[Editor's note: A version of this story appears in the May 2020 edition of Oil and Gas Investor. Subscribe to the magazine here.]
This year we can celebrate the remarkable contributions that the Bakken Shale has made to the U.S. energy picture since the first horizontal wells were drilled to the prolific formation. But at the same time, it is now one of the most mature of the shale plays: More than 14,300 horizontal wells have been completed in the Bakken-Three Forks formations.
Even before the price of WTI sunk to an unnerving 20-year low in March, people were already wondering how and where the play can evolve in the near term. For the past two or three years, the rig count has remained steady at about 50 to 55 rigs—and each modern rig can do the work of three previously. Permits to drill were averaging 55 to 60 per month before the oil price crash but are trending down now.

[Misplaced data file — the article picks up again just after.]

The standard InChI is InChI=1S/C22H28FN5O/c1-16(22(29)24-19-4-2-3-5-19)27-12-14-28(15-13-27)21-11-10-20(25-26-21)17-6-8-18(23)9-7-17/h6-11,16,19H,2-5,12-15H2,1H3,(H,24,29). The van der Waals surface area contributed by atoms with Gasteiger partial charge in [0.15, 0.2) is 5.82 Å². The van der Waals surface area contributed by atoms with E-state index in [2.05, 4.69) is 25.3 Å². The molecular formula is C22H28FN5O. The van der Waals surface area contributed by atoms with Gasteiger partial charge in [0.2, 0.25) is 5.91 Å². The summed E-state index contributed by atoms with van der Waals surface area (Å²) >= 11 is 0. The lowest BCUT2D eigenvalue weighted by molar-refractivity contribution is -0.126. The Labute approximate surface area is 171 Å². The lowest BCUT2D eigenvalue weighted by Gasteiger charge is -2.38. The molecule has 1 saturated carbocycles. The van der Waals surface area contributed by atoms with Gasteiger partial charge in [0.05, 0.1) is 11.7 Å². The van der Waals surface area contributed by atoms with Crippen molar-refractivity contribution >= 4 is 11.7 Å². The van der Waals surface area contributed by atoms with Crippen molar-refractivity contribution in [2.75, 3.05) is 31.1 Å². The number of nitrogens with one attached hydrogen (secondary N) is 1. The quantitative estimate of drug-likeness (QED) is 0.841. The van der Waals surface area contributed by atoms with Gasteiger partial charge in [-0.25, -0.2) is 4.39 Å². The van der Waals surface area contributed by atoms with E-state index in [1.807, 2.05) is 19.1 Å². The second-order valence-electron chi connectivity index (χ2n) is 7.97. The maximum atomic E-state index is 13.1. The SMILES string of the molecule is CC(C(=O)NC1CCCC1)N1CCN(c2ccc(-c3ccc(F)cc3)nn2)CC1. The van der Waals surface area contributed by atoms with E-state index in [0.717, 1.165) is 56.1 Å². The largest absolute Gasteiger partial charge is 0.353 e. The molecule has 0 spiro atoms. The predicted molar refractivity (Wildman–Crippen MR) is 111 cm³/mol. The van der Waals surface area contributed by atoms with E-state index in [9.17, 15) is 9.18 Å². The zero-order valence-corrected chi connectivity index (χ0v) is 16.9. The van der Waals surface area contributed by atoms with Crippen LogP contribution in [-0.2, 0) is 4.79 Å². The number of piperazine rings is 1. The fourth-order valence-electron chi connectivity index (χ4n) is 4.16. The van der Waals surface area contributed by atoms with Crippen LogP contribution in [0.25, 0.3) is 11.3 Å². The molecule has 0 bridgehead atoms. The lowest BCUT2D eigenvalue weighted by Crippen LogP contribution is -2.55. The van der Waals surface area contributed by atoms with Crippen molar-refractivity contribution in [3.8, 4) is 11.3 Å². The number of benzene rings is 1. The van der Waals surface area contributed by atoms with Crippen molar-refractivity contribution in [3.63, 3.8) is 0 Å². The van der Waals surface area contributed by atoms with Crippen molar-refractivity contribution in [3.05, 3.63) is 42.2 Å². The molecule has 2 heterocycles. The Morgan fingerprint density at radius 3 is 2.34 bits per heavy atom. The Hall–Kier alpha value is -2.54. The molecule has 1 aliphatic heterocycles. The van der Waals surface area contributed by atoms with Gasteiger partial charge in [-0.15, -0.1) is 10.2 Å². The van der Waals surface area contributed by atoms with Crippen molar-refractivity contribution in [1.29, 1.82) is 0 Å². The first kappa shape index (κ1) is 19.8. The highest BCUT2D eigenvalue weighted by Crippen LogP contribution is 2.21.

Officials recently presented data on estimated revenue from oil and gas to North Dakota lawmakers who are preparing the state’s next budget. They estimated about 95 well completions a month, or 1,140 completions, although they are revising those projections now.